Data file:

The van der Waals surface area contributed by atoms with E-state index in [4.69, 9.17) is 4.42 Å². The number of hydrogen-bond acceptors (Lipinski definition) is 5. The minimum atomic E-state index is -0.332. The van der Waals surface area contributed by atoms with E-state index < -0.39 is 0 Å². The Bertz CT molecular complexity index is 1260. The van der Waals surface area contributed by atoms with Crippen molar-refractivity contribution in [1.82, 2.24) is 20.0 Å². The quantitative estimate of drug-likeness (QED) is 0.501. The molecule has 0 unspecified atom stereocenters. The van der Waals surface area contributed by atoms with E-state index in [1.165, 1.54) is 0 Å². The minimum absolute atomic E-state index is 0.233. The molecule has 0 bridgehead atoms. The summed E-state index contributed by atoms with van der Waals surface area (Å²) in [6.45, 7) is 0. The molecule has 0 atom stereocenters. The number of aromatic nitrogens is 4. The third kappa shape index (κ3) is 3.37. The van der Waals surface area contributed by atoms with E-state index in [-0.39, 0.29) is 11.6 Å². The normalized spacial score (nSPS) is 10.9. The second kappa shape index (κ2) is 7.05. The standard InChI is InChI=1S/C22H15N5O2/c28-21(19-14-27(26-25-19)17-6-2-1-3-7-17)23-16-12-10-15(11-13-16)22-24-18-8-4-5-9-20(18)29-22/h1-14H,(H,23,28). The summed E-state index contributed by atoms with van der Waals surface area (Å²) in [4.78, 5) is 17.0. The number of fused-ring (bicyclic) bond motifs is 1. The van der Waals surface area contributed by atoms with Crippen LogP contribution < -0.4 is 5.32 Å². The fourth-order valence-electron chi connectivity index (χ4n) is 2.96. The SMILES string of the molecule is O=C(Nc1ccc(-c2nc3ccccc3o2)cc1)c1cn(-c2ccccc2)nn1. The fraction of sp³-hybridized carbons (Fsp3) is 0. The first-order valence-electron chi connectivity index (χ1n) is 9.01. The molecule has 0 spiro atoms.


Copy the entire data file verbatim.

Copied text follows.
The van der Waals surface area contributed by atoms with E-state index in [4.69, 9.17) is 4.42 Å². The number of hydrogen-bond acceptors (Lipinski definition) is 5. The minimum atomic E-state index is -0.332. The van der Waals surface area contributed by atoms with E-state index < -0.39 is 0 Å². The Bertz CT molecular complexity index is 1260. The van der Waals surface area contributed by atoms with Crippen molar-refractivity contribution in [1.82, 2.24) is 20.0 Å². The quantitative estimate of drug-likeness (QED) is 0.501. The molecule has 0 unspecified atom stereocenters. The van der Waals surface area contributed by atoms with E-state index in [1.165, 1.54) is 0 Å². The minimum absolute atomic E-state index is 0.233. The molecule has 0 bridgehead atoms. The summed E-state index contributed by atoms with van der Waals surface area (Å²) in [6.45, 7) is 0. The molecule has 0 atom stereocenters. The number of aromatic nitrogens is 4. The third kappa shape index (κ3) is 3.37. The van der Waals surface area contributed by atoms with E-state index in [-0.39, 0.29) is 11.6 Å². The normalized spacial score (nSPS) is 10.9. The second kappa shape index (κ2) is 7.05. The standard InChI is InChI=1S/C22H15N5O2/c28-21(19-14-27(26-25-19)17-6-2-1-3-7-17)23-16-12-10-15(11-13-16)22-24-18-8-4-5-9-20(18)29-22/h1-14H,(H,23,28). The summed E-state index contributed by atoms with van der Waals surface area (Å²) in [4.78, 5) is 17.0. The number of fused-ring (bicyclic) bond motifs is 1. The van der Waals surface area contributed by atoms with Crippen LogP contribution < -0.4 is 5.32 Å². The fourth-order valence-electron chi connectivity index (χ4n) is 2.96. The SMILES string of the molecule is O=C(Nc1ccc(-c2nc3ccccc3o2)cc1)c1cn(-c2ccccc2)nn1. The fraction of sp³-hybridized carbons (Fsp3) is 0. The first-order valence-electron chi connectivity index (χ1n) is 9.01. The molecule has 0 spiro atoms.